(Bloomberg) -- U.S. state and local-government pension investments gained the most in two years in fiscal 2013, overshadowed by intensifying scrutiny of underfunded municipal- retirement plans following Detroit’s record bankruptcy.

Public pensions booked a median gain of 12.4% for the 12 months through June, powered by a surge in U.S. stock prices to a record, Wilshire Associates said Tuesday in a report. The funds chalked up an annualized three-year median return of 11.4% while their assets surpassed a pre-recession peak to reach $2.9 trillion, according to U.S. Census Bureau figures.

“I’d be happy,” says Bob Waid, a managing director at Santa Monica, Calif.-based Wilshire. “We’ve had a pretty good three-year run.”

Detroit, a former auto-manufacturing powerhouse that has lost more than 60% of its population since 1950, sought bankruptcy-court protection on July 18 with about $18 billion in liabilities. That included an estimated pension deficit of as much as $3.5 billion and $5.7 billion in uncovered retiree health benefits. The filing prompted U.S. governors to call for more local-finance oversight in a meeting that ended Monday.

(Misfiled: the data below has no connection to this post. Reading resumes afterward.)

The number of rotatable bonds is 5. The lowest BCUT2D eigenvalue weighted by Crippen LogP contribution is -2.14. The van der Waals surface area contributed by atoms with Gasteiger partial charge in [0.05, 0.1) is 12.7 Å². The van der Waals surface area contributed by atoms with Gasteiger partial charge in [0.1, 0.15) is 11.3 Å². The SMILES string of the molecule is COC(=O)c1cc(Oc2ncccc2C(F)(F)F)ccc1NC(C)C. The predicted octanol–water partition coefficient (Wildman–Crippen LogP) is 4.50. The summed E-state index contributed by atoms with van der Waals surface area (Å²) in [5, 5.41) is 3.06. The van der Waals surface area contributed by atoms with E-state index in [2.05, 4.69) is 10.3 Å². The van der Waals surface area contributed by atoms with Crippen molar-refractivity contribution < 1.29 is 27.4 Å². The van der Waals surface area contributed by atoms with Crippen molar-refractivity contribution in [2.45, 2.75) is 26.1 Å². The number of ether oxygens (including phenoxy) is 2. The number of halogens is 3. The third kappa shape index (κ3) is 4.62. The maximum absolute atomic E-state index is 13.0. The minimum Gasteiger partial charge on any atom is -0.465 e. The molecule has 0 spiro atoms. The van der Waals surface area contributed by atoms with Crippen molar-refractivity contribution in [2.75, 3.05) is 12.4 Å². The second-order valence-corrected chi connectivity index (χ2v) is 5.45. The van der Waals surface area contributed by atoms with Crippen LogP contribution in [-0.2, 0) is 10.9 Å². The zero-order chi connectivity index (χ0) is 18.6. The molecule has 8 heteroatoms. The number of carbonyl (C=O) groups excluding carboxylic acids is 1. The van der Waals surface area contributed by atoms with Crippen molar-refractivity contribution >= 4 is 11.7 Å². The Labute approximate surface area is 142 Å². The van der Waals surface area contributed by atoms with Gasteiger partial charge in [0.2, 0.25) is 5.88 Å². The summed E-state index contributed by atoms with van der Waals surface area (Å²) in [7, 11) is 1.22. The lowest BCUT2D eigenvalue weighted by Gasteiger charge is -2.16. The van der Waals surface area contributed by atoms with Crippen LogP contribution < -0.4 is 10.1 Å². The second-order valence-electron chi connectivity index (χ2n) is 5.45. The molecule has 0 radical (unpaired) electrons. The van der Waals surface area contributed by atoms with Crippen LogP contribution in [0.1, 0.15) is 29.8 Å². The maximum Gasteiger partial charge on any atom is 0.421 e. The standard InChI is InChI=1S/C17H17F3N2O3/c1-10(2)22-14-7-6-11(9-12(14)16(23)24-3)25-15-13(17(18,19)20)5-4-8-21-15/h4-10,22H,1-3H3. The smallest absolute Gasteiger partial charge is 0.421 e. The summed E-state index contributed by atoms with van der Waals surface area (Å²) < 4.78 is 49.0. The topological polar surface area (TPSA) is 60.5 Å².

The Federal Reserve’s policy of keeping short-term interest rates near zero, robust corporate earnings and an improving economy helped drive U.S. shares to records since January. The S&P 500 Index surpassed its pre-recession intraday peak of 1,576.09, set in October 2007, for the first time in April.

The median public pension placed almost 45% of its portfolio in U.S. equities at the end of the second quarter, according to Wilshire.

Larger allocations for U.S. and international stocks gave public pensions better returns than corporate retirement plans, which hold more bonds, according to Wilshire.

Corporate pensions had a median return of 10.1% for fiscal 2013, while for foundations and endowments, the gain was 11.3%, according to Wilshire.

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